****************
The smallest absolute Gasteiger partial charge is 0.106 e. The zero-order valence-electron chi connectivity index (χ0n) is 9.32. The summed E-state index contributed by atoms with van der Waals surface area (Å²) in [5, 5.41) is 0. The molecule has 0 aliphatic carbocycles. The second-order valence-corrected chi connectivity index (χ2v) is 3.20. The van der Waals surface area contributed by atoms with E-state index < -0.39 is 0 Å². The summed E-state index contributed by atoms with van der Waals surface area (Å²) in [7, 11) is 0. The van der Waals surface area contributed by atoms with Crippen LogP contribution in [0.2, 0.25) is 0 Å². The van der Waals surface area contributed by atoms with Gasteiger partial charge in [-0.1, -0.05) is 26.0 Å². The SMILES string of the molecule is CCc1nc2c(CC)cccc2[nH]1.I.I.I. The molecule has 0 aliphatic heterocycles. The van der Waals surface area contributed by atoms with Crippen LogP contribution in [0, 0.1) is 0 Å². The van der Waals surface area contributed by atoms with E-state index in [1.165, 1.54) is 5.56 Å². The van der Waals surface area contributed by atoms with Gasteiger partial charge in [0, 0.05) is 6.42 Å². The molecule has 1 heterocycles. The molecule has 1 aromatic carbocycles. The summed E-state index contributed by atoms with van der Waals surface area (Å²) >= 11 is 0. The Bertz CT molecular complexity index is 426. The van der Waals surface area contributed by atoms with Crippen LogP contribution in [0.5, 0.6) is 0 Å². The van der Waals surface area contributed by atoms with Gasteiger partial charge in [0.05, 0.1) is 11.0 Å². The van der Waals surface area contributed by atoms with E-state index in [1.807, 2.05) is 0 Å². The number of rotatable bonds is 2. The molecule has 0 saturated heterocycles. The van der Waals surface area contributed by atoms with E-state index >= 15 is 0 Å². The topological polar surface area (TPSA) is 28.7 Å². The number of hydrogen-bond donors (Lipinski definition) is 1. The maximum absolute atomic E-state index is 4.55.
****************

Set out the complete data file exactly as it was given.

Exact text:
The smallest absolute Gasteiger partial charge is 0.106 e. The zero-order valence-electron chi connectivity index (χ0n) is 9.32. The summed E-state index contributed by atoms with van der Waals surface area (Å²) in [5, 5.41) is 0. The molecule has 0 aliphatic carbocycles. The second-order valence-corrected chi connectivity index (χ2v) is 3.20. The van der Waals surface area contributed by atoms with E-state index < -0.39 is 0 Å². The summed E-state index contributed by atoms with van der Waals surface area (Å²) in [7, 11) is 0. The van der Waals surface area contributed by atoms with Crippen LogP contribution in [0.2, 0.25) is 0 Å². The van der Waals surface area contributed by atoms with Gasteiger partial charge in [-0.1, -0.05) is 26.0 Å². The SMILES string of the molecule is CCc1nc2c(CC)cccc2[nH]1.I.I.I. The molecule has 0 aliphatic heterocycles. The van der Waals surface area contributed by atoms with Crippen LogP contribution in [0, 0.1) is 0 Å². The van der Waals surface area contributed by atoms with E-state index in [1.165, 1.54) is 5.56 Å². The van der Waals surface area contributed by atoms with Gasteiger partial charge in [0, 0.05) is 6.42 Å². The molecule has 1 heterocycles. The molecule has 1 aromatic carbocycles. The summed E-state index contributed by atoms with van der Waals surface area (Å²) >= 11 is 0. The Bertz CT molecular complexity index is 426. The van der Waals surface area contributed by atoms with Crippen LogP contribution in [0.5, 0.6) is 0 Å². The van der Waals surface area contributed by atoms with Gasteiger partial charge in [0.05, 0.1) is 11.0 Å². The van der Waals surface area contributed by atoms with E-state index in [1.807, 2.05) is 0 Å². The number of rotatable bonds is 2. The molecule has 0 saturated heterocycles. The van der Waals surface area contributed by atoms with E-state index >= 15 is 0 Å². The topological polar surface area (TPSA) is 28.7 Å². The number of hydrogen-bond donors (Lipinski definition) is 1. The maximum absolute atomic E-state index is 4.55.